When he did open his eyes he found himself looking up into the face of an angel.
"I've died and gone to heaven," Walt sighed.
"You wish," the angel's voice was soft and husky. "Believe me, this is Purgatory."
Pale blue eyes that were almost white held Walt's for a moment. Fine blond hair framed a face that was almost feminine except for the fine bristles that curved over the upper lip and peppered the chin.
The eyes flicked away to glance at the corpse hanging from the cactus. The angel raised a quizzical eyebrow.
"Silas," Walt groaned. "Silas Bartlett."
The angel nodded: "Thought it might be."
He strolled over to inspect the corpse. In doing so he dislodged the mirror but Walt could not be sure if was by accident or design. Whatever, he was grateful for the relief.
Having finished his inspection the angel hunkered down close to Walt's outstretched right arm.
"Where's Roden?" the sharp question made Walt look over the angel's head to where a bunch of riders waited impatiently.
The man who had asked the question looked like the one who had put the lead into Walt's belly.
"I would have thought that was obvious," the angel spoke softly as he pointed in a south westerly direction. "Just follow those tracks, Deuce."
Deuce Harmon, Roden's segundo, stared at the direction indicated before turning his gaze to Walt's prone body.
"He's done for," Deuce stated. "Let's get going."
"You go, Deuce," the angel suggested. "This is as far as I'm going."
"The hell with you, Sawtell," Harmon shouted. "You signed on for the whole shebang."
"Deuce, you just happened to be going in the same direction as me," Sawtell did not move; he just sat there staring down at Walt. "The man who was going to pay me is dead. So no incentive to go any further."
"Leave it, Deuce," one of the other riders suggested.
"Leave it, hell," Deuce sneered.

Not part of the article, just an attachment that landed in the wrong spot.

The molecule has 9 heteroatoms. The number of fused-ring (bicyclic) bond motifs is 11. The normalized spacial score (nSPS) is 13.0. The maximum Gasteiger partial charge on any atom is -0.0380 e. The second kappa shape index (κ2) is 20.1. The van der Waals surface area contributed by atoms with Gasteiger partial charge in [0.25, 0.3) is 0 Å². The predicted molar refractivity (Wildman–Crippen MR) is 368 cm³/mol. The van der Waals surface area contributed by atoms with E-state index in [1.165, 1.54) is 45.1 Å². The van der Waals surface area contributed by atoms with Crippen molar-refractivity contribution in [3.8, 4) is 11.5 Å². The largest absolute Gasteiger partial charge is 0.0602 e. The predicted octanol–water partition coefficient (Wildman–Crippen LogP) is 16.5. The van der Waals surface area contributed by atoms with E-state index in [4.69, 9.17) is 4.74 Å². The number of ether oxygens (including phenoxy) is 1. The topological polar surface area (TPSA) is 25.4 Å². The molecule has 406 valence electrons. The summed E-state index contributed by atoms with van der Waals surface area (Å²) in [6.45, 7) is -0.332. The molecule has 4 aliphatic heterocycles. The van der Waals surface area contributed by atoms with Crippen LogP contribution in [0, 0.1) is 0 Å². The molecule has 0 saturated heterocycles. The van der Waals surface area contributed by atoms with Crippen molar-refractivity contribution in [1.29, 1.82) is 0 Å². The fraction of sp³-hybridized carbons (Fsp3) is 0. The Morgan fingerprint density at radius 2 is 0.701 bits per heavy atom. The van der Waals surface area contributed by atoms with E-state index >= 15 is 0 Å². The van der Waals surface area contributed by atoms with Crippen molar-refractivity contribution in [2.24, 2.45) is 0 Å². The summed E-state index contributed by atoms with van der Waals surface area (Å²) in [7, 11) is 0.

Walt could only lie and watch and even then could not believe what he had witnessed.
It was like watching a rattlesnake uncurl and strike. That was the speed with which Sawtell moved. A fluid action that saw man and gun as one, the single shot crashing out to leave Deuce Harmon dead in the sand.
Harmon had no chance to draw his gun when his life was plucked away. Nor were any of the others prepared to exact vengeance as, to a man, they rode out into the desert to follow the tracks that would lead them into the arid wastes of the salt flats.
And Sawtell just sat there as though he had not moved.
"Well," Sawtell smiled. "I suppose I had better go."
"Not interested in the gold?" Walt blurted out, fearing that Sawtell would leave him to die.
"Fool's gold," Sawtell shrugged. "The deserts are full of myths and legends. Spanish galleons and fabulous cities. Fool's gold, friend."
"Silas had a map," Walt insisted.
"Of course, he did," Sawtell laughed. "And how many lives has the desert claimed of idiots that had maps that promise nothing?" as he spoke he drew a long bladed knife from a boot sheath. "If I were you I would give up and go home."
"I don't think that's possible, right now," Walt growled.
"This is true," Sawtell laughed, leaning forward to cut Walt's right hand free.
"Now you have an option."
Sawtell straightened and began to walk away.
"Hey, what about the rest?" Walt shouted at the retreating back.
Sawtell paused only to glance over his shoulder: "Gave you a fighting chance, friend. You have a free hand."